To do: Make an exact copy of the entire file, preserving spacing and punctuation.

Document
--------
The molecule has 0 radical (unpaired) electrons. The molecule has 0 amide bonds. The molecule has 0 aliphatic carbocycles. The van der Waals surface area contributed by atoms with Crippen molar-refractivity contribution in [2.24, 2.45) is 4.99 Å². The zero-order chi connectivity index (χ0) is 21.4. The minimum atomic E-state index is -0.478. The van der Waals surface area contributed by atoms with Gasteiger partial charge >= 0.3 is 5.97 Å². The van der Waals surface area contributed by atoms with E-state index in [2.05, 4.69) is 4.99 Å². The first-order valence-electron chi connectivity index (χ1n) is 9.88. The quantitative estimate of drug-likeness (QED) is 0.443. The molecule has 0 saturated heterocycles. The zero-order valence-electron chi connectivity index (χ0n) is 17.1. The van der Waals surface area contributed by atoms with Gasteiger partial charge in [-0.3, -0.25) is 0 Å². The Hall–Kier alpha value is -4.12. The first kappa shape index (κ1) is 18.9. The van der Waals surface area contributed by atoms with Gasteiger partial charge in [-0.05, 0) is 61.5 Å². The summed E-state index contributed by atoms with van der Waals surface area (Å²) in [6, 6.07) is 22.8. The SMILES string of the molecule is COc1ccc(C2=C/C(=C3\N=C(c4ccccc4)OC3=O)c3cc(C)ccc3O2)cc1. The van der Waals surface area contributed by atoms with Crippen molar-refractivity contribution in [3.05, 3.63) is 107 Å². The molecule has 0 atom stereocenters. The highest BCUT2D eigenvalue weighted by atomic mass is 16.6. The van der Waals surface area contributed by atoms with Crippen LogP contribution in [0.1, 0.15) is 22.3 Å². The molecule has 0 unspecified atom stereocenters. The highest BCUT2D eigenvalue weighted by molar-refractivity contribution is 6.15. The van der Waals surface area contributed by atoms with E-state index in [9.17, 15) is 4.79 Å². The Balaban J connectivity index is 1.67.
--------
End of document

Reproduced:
The molecule has 0 radical (unpaired) electrons. The molecule has 0 amide bonds. The molecule has 0 aliphatic carbocycles. The van der Waals surface area contributed by atoms with Crippen molar-refractivity contribution in [2.24, 2.45) is 4.99 Å². The zero-order chi connectivity index (χ0) is 21.4. The minimum atomic E-state index is -0.478. The van der Waals surface area contributed by atoms with Gasteiger partial charge >= 0.3 is 5.97 Å². The van der Waals surface area contributed by atoms with E-state index in [2.05, 4.69) is 4.99 Å². The first-order valence-electron chi connectivity index (χ1n) is 9.88. The quantitative estimate of drug-likeness (QED) is 0.443. The molecule has 0 saturated heterocycles. The zero-order valence-electron chi connectivity index (χ0n) is 17.1. The van der Waals surface area contributed by atoms with Gasteiger partial charge in [-0.3, -0.25) is 0 Å². The Hall–Kier alpha value is -4.12. The first kappa shape index (κ1) is 18.9. The van der Waals surface area contributed by atoms with Gasteiger partial charge in [-0.05, 0) is 61.5 Å². The summed E-state index contributed by atoms with van der Waals surface area (Å²) in [6, 6.07) is 22.8. The SMILES string of the molecule is COc1ccc(C2=C/C(=C3\N=C(c4ccccc4)OC3=O)c3cc(C)ccc3O2)cc1. The van der Waals surface area contributed by atoms with Crippen molar-refractivity contribution in [3.05, 3.63) is 107 Å². The molecule has 0 atom stereocenters. The highest BCUT2D eigenvalue weighted by atomic mass is 16.6. The van der Waals surface area contributed by atoms with Crippen LogP contribution in [0.1, 0.15) is 22.3 Å². The molecule has 0 unspecified atom stereocenters. The highest BCUT2D eigenvalue weighted by molar-refractivity contribution is 6.15. The van der Waals surface area contributed by atoms with E-state index in [9.17, 15) is 4.79 Å². The Balaban J connectivity index is 1.67.